limit.   However, the limit is enforced only for sigqueue(3); it
	      is always possible to use kill(2) to queue one instance  of  any
	      of the signals that are not already queued to the process.

	      This  is	the maximum size of the process stack, in bytes.  Upon
	      reaching this limit, a SIGSEGV signal is generated.   To	handle
	      this  signal,  a	process	 must employ an alternate signal stack

	      Since Linux 2.6.23, this limit also  determines  the  amount  of
	      space used for the process's command-line arguments and environ-
	      ment variables; for details, see execve(2).

       The Linux-specific prlimit() system call combines and extends the func-
       tionality  of  setrlimit() and getrlimit().  It can be used to both set
       and get the resource limits of an arbitrary process.

       The resource argument has the same meaning as for setrlimit() and getr-

       If  the	new_limit argument is a not NULL, then the rlimit structure to
       which it points is used to set new values for the soft and hard	limits
       for resource.  If the old_limit argument is a not NULL, then a success-
       ful call to prlimit() places the previous  soft	and  hard  limits  for
       resource in the rlimit structure pointed to by old_limit.

       The  pid	 argument specifies the ID of the process on which the call is
       to operate.  If pid is 0, then the call applies to the calling process.
       To  set or get the resources of a process other than itself, the caller
       must have the CAP_SYS_RESOURCE capability in the user namespace of  the
       process	whose  resource	 limits are being changed, or the real, effec-
       tive, and saved set user IDs of the target process must match the  real
       user  ID of the caller and the real, effective, and saved set group IDs
       of the target process must match the real group ID of the caller.

       On success, these system calls return 0.	 On error, -1 is returned, and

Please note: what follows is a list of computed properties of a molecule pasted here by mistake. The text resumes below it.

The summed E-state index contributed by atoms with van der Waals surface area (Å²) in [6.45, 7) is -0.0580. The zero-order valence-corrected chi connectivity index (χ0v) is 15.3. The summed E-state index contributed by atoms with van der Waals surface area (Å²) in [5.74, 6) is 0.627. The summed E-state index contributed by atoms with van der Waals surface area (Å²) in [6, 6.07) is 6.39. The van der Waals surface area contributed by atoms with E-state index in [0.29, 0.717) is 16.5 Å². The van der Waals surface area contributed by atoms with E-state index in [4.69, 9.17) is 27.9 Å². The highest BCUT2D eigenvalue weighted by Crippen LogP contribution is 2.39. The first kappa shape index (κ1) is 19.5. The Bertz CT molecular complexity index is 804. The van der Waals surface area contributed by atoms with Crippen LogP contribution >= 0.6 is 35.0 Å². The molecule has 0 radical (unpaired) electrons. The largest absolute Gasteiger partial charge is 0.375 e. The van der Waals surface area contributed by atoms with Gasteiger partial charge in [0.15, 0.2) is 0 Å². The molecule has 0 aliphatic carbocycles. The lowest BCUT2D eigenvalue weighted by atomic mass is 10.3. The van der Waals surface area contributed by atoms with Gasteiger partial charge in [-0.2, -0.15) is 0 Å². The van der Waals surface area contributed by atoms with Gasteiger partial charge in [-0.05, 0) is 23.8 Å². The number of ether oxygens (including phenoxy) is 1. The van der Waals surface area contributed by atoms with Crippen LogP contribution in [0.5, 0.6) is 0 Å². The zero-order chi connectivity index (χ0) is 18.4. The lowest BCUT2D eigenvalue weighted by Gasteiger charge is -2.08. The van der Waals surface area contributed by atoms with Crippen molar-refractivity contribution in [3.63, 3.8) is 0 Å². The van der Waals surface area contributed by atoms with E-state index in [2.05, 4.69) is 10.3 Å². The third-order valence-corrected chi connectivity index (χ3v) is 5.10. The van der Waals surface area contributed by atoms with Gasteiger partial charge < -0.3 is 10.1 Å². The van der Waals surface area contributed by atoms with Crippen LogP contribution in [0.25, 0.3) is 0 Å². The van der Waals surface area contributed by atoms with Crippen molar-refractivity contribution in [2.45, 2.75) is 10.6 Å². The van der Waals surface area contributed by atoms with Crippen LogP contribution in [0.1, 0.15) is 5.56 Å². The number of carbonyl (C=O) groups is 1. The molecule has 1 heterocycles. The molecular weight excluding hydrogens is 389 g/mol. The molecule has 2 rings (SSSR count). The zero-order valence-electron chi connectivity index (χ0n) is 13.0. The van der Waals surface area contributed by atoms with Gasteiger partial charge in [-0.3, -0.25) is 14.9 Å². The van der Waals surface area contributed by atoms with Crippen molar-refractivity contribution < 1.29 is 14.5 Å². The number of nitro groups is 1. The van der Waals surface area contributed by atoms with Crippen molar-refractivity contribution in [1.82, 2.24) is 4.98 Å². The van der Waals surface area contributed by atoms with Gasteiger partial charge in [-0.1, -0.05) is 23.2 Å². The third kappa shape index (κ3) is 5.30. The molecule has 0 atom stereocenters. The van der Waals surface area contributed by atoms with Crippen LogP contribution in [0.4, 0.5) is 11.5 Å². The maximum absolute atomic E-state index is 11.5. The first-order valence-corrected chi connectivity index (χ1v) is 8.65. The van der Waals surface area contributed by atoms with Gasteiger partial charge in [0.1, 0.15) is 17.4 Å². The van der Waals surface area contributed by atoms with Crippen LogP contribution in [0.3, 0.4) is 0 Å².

errno is set appropriately.

       EFAULT A	 pointer  argument points to a location outside the accessible
	      address space.

       EINVAL The value specified in resource is  not  valid;  or,  for	 setr-
	      limit()	or   prlimit():	  rlim->rlim_cur   was	 greater  than

       EPERM  An unprivileged process tried  to	 raise	the  hard  limit;  the
	      CAP_SYS_RESOURCE capability is required to do this.

       EPERM  The  caller tried to increase the hard RLIMIT_NOFILE limit above
	      the maximum defined by /proc/sys/fs/nr_open (see proc(5))

       EPERM  (prlimit()) The calling process did not have permission  to  set
	      limits for the process specified by pid.

       ESRCH  Could not find a process with the ID specified in pid.

       The  prlimit()  system  call  is available since Linux 2.6.36.  Library
       support is available since glibc 2.13.

       For  an	explanation  of	 the  terms  used   in	 this	section,   see

       |Interface			    | Attribute	    | Value   |
       |getrlimit(), setrlimit(), prlimit() | Thread safety | MT-Safe |

       getrlimit(), setrlimit(): POSIX.1-2001, POSIX.1-2008, SVr4, 4.3BSD.
       prlimit(): Linux-specific.

       RLIMIT_MEMLOCK  and  RLIMIT_NPROC derive from BSD and are not specified
       in POSIX.1; they are present on the BSDs and Linux, but	on  few	 other
       implementations.	  RLIMIT_RSS  derives from BSD and is not specified in
       POSIX.1;	 it  is	 nevertheless	present	  on   most   implementations.
       RLIMIT_SIGPENDING are Linux-specific.

       A child process created via fork(2) inherits its parent's resource lim-
       its.  Resource limits are preserved across execve(2).

       Lowering the soft limit for a resource below the process's current con-
       sumption of that resource will succeed (but will	 prevent  the  process
       from further increasing its consumption of the resource).

       One  can set the resource limits of the shell using the built-in ulimit
       command (limit in csh(1)).  The shell's resource limits	are  inherited
       by the processes that it creates to execute commands.

       Since Linux 2.6.24, the resource limits of any process can be inspected
       via /proc/[pid]/limits; see proc(5).

       Ancient systems provided a vlimit() function with a similar purpose  to
       setrlimit().  For backward compatibility, glibc also provides vlimit().
       All new applications should be written using setrlimit().

   C library/ kernel ABI differences
       Since version 2.13, the glibc getrlimit() and setrlimit() wrapper func-
       tions  no  longer  invoke  the  corresponding system calls, but instead
       employ prlimit(), for the reasons described in BUGS.

       The name of the glibc wrapper function  is  prlimit();  the  underlying
       system call is prlimit64().

       In  older Linux kernels, the SIGXCPU and SIGKILL signals delivered when
       a process encountered the soft and hard RLIMIT_CPU limits  were	deliv-